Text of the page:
Thirty years ago, Fort Lauderdale, Fla., was the sleepy undeveloped South Florida of novelist John D. MacDonald’s trouble-attracting protagonist Travis McGee. At spring-break time, the city would erupt with partying young people, but during the rest of the year it was business as usual, a South Florida far removed from today’s frenetic, beach-front high-rise metropolis.
At Fort Lauderdale Executive Airport, this meant that the aviation business was predominantly piston-powered, and in 1979 Don Campion and John Price opened a small maintenance shop and aircraft sales operation called Banyan Air Service. The company’s main focus was maintaining piston singles and twins operated by local charter companies, and the timing for opening a business at the airport couldn’t have been better. Since then, the airport has benefited from Fort Lauderdale’s rapid growth to becoming the yachting capital of the U.S., attracting a steady clientele of jet-operating business owners and vacationers as well as a growing customer base from Latin America.
By 1984, Banyan had added an FAA repair station certificate, moved to a larger facility and began selling fuel and operating as an FBO. The Banyan pilot shop opened in 1989, and a year later the company added avionics repair and installation.
The next step was a turbine engine maintenance shop–Honeywell TPE331-approved–propeller overhaul and non-destructive testing capability. Banyan was an early adopter of European JAA certification and added repair station approval for Venezuela, Argentina and Brazil, which helped encourage Latin American customers to travel to Fort Lauderdale for maintenance and avionics services.
In 2002 Banyan acquired another FBO at the airport, Cav-Air, adding hangars and another fuel farm to its facilities. Today Banyan owns more than one million square feet of hangar and office space on more than 85 acres. The company uses 250,000 sq ft of that space and leases the remaining space to other airport tenants.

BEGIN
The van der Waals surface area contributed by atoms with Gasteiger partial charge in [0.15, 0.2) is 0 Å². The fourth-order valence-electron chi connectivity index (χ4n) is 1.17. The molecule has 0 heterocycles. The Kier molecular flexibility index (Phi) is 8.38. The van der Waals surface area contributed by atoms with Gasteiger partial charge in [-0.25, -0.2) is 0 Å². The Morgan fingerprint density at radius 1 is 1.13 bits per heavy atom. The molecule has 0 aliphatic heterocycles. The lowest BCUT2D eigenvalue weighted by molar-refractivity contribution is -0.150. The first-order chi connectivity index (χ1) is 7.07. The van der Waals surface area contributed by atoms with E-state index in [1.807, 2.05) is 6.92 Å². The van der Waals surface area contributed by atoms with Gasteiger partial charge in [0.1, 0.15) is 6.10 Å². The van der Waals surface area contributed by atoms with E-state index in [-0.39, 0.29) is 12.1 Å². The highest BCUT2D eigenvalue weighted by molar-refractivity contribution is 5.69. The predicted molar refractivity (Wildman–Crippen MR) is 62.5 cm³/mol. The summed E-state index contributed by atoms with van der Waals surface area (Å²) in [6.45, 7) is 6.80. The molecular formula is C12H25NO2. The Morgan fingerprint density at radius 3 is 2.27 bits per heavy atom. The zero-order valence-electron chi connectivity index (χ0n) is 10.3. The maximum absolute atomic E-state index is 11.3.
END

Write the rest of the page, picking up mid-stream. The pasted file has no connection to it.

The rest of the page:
In 2006 Banyan’s FBO terminal opened in a 25,000-sq-ft building adjacent to a new 20,000-sq-ft hangar. The following year, the pilot shop adopted a new brand name, Hangar 63, and this year Banyan’s Jet Runway Café opened.
The new facility is the embodiment of Campion’s dream: “I always wanted to create a customer experience, not just an FBO,” he explained. That experience starts upon entry to the FBO terminal, with its 3,000-sq-ft Tommy Bahama-style lobby, 30-foot-tall palm trees, plantation fans, waterfall and 800-gallon saltwater aquarium. Three pilot lounges, a bunk room, snooze room and shower facilities are available for flight crewmembers. Business travelers can use one of three conference rooms and a business center.
Campion is well aware that his expanding FBO could be at risk during the recession, but a bit of luck and some well thought-out strategy have helped the FBO prosper.
Most affected of late are aircraft sales, he said, although Banyan doesn’t own its inventory and it brokers used aircraft. Fuel sales are also down, by 18 percent
year-over-year. Business volume in the maintenance, avionics, parts and Hangar 63 departments “has been very busy,” Campion said. And aiding that is the more than 50 percent of maintenance-related revenue driven by Latin American customers.
Another factor that has kept the Banyan hangars humming is that its primary customer base operates turboprops and light jets, which have suffered less falloff in flying activity compared with larger jets.
A bit of prescience didn’t hurt either. Campion and his managers met early last year to discuss possible strategies if the economy declined. They devised a variety of tactics, including new ways to upsell and cross-promote to customers and minimize expenses, so they were ready when the economy started to fall off.
Last year was Banyan’s best ever, and the maintenance division has done so well that the company has had to hire more mechanics.
Would Campion like to replicate Banyan’s success at another airport? Not really, he said, because there are still plenty of opportunities for Banyan right where it is, primarily by adding new aircraft models to its capability list and new services such as increasingly popular telecom installations on turboprops and jets.